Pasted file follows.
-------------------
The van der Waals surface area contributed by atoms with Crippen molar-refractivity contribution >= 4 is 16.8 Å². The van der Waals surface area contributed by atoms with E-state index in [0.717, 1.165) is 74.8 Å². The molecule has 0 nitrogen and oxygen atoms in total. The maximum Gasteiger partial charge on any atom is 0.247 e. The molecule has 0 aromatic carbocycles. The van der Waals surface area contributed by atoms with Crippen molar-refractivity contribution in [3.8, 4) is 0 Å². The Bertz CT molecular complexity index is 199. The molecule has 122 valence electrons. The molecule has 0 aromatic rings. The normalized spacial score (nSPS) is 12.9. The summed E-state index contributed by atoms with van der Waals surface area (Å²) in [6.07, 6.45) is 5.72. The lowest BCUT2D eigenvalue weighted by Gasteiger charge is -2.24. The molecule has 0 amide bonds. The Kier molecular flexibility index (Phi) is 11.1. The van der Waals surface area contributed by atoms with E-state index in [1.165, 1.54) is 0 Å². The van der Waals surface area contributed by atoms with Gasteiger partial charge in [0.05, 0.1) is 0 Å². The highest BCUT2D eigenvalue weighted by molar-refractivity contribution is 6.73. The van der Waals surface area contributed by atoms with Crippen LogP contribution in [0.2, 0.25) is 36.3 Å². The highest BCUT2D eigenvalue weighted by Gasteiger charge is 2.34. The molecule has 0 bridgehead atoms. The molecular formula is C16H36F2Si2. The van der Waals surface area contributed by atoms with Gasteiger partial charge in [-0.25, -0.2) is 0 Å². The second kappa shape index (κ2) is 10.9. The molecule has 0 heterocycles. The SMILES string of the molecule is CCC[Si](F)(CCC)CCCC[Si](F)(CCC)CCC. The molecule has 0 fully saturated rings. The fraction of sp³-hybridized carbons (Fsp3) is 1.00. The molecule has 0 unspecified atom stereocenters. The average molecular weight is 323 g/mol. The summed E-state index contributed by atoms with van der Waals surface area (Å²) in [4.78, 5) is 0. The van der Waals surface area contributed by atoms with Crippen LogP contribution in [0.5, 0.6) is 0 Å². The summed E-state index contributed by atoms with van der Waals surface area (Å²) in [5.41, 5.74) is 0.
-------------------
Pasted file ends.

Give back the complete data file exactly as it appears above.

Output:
The van der Waals surface area contributed by atoms with Crippen molar-refractivity contribution >= 4 is 16.8 Å². The van der Waals surface area contributed by atoms with E-state index in [0.717, 1.165) is 74.8 Å². The molecule has 0 nitrogen and oxygen atoms in total. The maximum Gasteiger partial charge on any atom is 0.247 e. The molecule has 0 aromatic carbocycles. The van der Waals surface area contributed by atoms with Crippen molar-refractivity contribution in [3.8, 4) is 0 Å². The Bertz CT molecular complexity index is 199. The molecule has 122 valence electrons. The molecule has 0 aromatic rings. The normalized spacial score (nSPS) is 12.9. The summed E-state index contributed by atoms with van der Waals surface area (Å²) in [6.07, 6.45) is 5.72. The lowest BCUT2D eigenvalue weighted by Gasteiger charge is -2.24. The molecule has 0 amide bonds. The Kier molecular flexibility index (Phi) is 11.1. The van der Waals surface area contributed by atoms with E-state index in [1.165, 1.54) is 0 Å². The van der Waals surface area contributed by atoms with Gasteiger partial charge in [0.05, 0.1) is 0 Å². The highest BCUT2D eigenvalue weighted by molar-refractivity contribution is 6.73. The van der Waals surface area contributed by atoms with Crippen LogP contribution in [0.2, 0.25) is 36.3 Å². The highest BCUT2D eigenvalue weighted by Gasteiger charge is 2.34. The molecule has 0 bridgehead atoms. The molecular formula is C16H36F2Si2. The van der Waals surface area contributed by atoms with Gasteiger partial charge in [-0.25, -0.2) is 0 Å². The second kappa shape index (κ2) is 10.9. The molecule has 0 heterocycles. The SMILES string of the molecule is CCC[Si](F)(CCC)CCCC[Si](F)(CCC)CCC. The molecule has 0 fully saturated rings. The fraction of sp³-hybridized carbons (Fsp3) is 1.00. The molecule has 0 unspecified atom stereocenters. The average molecular weight is 323 g/mol. The summed E-state index contributed by atoms with van der Waals surface area (Å²) in [4.78, 5) is 0. The van der Waals surface area contributed by atoms with Crippen LogP contribution in [0.5, 0.6) is 0 Å². The summed E-state index contributed by atoms with van der Waals surface area (Å²) in [5.41, 5.74) is 0.